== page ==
Just Another Day By Mark Alexander

You anticipate special days. You look forward to special days. I passed my driving test and got married on special days.

My most special day ever, that was when my daughter was born.

But that day in July was ‘just another day’. When you think about it, we’ll all die on ‘just another day’.

“Dad, I can’t swim”

Taught to swim properly at the age of 4. She reminded me of a little seal pup, gliding through the water, but now she couldn’t swim. How could that be?

We had been in and out of the water all day, messing about as we did. To our left I was conscious of this large outcrop of rock extending 15m or so from the edge of where the waves were gently breaking on the beach. It was funny as it had a large structure on top, with what looked like a big red bucket…a warning? I recall the ‘usual’ danger notice about tides, the type you glance at as you run barefoot to the sea.

And suddenly, now towering above us, we were beyond this large outcrop of rock, with no time to reflect on how we’d got there. “Dad I can’t swim”. The knowledge of how well she could swim did nothing but fuel my fear. Things were in the wrong order. Rocks, 5m of water, me, Jade, deep blue sea. I knew I had to get beyond her. If we were getting dragged out to sea, I’d be first. I could feel the undertow playing with my legs, like long fingers, brushing brushing brushing, drag, drag, drag. “Jade you have to swim” I shouted. I remember thinking that no one could see us. Hidden from view, immersed in fear. Beaches are full of contradictions I guess. When you scream for help, you have to be louder than the screams of joy.

I was passed her now. I started to swim, her between my arms, me pushing, pushing, pushing, underneath, drag drag drag.

And then out of know where a huge swell of water picked us both up and threw us towards the jagged rocks of safety, but I instinctively knew, what is given can be taken away, what comes in, goes out. I reached out to grasp what I could. Finger tips, biceps fired by adrenalin. At last, the order was rock, Jade, me. But we were being buffeted by the sea. One cruel twist of fate and we’d be back out there. I shouted at Jade “Climb”, “I can’t” she replied. “Jade, fucking climb” I retorted. I felt indignant towards her. It wasn’t a choice, it was an order.

For a 3 minute microsecond, I released one hand to push Jade up, to start her off. She put her foot on my arm and then she was gone. Up the rocks like a mountain goat. I quickly followed and there we were, we’d reached the summit, the big red bucket above us like our victory flag. It wasn’t our time.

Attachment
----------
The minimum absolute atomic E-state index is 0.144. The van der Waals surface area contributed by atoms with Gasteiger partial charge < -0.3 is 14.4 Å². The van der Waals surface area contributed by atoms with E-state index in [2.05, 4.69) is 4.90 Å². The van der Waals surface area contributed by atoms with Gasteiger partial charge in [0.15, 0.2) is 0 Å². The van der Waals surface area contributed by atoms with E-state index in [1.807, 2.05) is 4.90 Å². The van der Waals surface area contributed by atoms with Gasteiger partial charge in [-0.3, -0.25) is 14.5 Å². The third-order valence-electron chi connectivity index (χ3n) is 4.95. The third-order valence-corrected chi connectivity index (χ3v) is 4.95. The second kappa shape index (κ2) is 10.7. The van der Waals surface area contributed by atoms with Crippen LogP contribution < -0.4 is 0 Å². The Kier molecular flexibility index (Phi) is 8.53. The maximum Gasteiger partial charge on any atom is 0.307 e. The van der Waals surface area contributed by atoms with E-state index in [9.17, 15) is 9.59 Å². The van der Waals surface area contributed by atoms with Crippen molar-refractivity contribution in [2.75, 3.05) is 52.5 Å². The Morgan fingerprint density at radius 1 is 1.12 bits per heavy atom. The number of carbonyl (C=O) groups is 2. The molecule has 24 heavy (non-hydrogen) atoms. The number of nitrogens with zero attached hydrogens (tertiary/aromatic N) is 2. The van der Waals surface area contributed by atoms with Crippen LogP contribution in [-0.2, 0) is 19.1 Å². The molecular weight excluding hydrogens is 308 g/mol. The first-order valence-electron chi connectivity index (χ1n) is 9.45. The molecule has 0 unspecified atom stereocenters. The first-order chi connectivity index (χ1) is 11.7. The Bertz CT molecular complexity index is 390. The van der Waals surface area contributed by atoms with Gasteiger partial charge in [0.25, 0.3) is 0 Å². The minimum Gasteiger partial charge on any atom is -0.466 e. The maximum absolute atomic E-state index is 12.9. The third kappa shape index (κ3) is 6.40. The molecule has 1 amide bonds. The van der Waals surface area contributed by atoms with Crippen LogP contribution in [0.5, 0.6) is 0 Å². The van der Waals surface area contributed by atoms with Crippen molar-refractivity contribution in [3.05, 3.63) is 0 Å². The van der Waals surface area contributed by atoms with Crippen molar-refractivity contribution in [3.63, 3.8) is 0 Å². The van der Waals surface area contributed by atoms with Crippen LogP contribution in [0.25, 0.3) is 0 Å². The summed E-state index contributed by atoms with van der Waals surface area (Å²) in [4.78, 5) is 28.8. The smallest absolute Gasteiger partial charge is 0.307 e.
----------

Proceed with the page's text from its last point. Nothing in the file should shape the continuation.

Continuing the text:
This large outcrop of rock had been conveniently concreted to form a pier. On this tranquil place, I recall thinking that the lifeguard might be looking this way, a glance, a yawn as he looks away. There was a boy standing there, perhaps the same age as Jade. He said “you alright mate”. I looked down and was bleeding. Across my torso and arms were a multitude of cuts, left to right, right to left, all bleeding.

We had been played with that day. The sea, the rip tide, the roller coaster swell, the rocks. They might have said, “don’t’ do that again now, will you?”

The tide continued its relentless march out. We now stood where we nearly died. The rocks, the bucket still towering above us. The fingers had gone, below us only sand. The contradiction of the beach. Jade did her customary cart wheels as she always did. I took a photo. It’s always nice to have mementos of ‘just another day’

Barely two days later, a father and son were dragged to their deaths by rip tides only a few miles from the cartwheels. For them, multiply our fear by a million.

My dad seems to remember in much more detail than I could, maybe because I was younger and the experience alone is traumatic for an adult never mind a child. Now I had both encounters of the event I really wanted to incorporate both pieces into one. However I did not want to just read mine, and then also read my dads and then somehow merge them. I wanted to keep my dad included by asking him to read his piece out and then use both our voice to tell the story. I thought it would be interesting to actually record myself telling my story as it was an option to do so in the spoken narrative task but I went against it. Continuing with Fred Richen’s idea of being able to imagine more with sound than imagery. I will be including soundscapes from archive.org.

Sounds I would like to include: